WHO Informal Consultation on Specifications and Validation on HIV/AIDS Diagnostic Technologies
12-14 September 2005, held in Geneva.
An informal consultation focussed on the specifications and validation of HIV/AIDS diagnostic technologies took place from 12-14 September at WHO in Geneva. The meeting bought together laboratory and regulatory authority experts from all over the globe.
Access to HIV/AIDS treatment and care programmes is now widening for resource-limited settings. The need for high quality test kits and appropriate testing practices with affordable diagnostic equipment in good laboratories is even more important than ever before. Faulty test kits and substandard technologies could result in the wrong treatment being prescribed. This leads to ineffective therapy and increases the potential for drug resistance.
Most developing countries do not have fully developed regulatory bodies overseeing the quality and efficacy of tests to aid the diagnosis and clinical monitoring of HIV/AIDS. Sophisticated techniques for laboratory monitoring of patients under treatment and also newer, easier to use technologies such as HIV rapid tests all require consideration of their quality.
There is a burgeoning number of new manufacturers and distributors of HIV rapid test kits and other diagnostic technologies. They operate in countries with weak regulations, which further poses potential problems for overall quality of HIV diagnosis.
Since 1988, WHO has coordinated a test kit evaluation programme to assess and evaluate commercially available serological test kits. The programme provides guidance and specifications for laboratory testing and monitoring, with more emphasis lately on CD4 enumeration and viral load determination technologies.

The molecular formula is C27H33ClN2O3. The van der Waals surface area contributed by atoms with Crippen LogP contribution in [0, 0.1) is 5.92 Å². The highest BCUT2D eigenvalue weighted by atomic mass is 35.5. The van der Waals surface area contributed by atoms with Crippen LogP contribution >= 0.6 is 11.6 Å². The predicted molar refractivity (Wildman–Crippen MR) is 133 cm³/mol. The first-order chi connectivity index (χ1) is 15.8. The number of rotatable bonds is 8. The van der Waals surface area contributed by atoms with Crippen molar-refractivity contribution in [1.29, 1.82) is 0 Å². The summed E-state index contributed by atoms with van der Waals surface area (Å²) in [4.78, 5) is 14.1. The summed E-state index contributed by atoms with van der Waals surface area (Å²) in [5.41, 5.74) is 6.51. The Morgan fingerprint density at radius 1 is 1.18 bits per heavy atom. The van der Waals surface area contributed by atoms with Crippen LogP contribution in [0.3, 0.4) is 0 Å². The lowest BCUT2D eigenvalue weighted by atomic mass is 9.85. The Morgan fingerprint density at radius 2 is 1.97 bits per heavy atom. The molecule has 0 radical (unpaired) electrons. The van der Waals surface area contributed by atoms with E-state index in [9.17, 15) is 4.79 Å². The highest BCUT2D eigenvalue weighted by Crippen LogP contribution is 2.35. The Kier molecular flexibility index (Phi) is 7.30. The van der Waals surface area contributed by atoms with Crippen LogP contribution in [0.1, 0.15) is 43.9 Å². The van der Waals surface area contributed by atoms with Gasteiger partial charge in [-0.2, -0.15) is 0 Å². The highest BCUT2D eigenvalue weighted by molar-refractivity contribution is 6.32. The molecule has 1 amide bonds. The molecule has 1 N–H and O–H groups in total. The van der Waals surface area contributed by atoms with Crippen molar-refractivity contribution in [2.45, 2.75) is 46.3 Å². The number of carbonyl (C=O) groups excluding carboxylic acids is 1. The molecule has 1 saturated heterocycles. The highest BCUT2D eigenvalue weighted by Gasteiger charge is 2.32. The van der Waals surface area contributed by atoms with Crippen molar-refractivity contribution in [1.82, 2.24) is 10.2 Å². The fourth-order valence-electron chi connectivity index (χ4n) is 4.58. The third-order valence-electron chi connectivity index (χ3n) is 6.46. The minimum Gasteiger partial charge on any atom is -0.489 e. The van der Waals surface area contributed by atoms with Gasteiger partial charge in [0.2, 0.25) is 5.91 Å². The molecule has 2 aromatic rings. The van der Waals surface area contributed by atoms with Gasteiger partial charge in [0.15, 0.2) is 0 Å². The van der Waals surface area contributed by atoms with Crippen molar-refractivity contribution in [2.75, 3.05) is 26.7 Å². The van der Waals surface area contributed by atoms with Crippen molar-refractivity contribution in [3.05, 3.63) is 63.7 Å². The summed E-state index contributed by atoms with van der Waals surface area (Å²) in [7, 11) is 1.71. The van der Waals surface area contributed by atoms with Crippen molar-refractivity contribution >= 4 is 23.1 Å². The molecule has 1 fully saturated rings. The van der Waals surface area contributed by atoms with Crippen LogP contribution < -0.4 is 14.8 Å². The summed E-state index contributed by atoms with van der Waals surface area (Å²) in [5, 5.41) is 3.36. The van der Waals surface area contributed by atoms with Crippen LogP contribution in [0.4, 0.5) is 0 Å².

UN procurement agencies, non-governmental organizations, the Global Fund to fight AIDS, TB, and Malaria, the Clinton Foundation and countries increasingly rely on the guidance provided by WHO on diagnostics and equipment that have been evaluated and intend to bulk purchase products at reduced prices.
Some buyers currently have little information on sources, prices and regulatory status of quality HIV diagnostics. Listing of successfully evaluated diagnostics and equipment on the WHO Bulk Procurement Scheme is a valuable service to procurers, specifically those at country level, and assists them to make informed choices.
In particular, the meeting sought the consensus among the wide range of stakeholders on the minimum specifications and validation criteria to assure reliable HIV/AIDS related diagnostic technologies. Agreement on the best strategies to ensure that diagnostics are affordable for countries with a high HIV/AIDS burden but with limited resources was an outcome of great importance.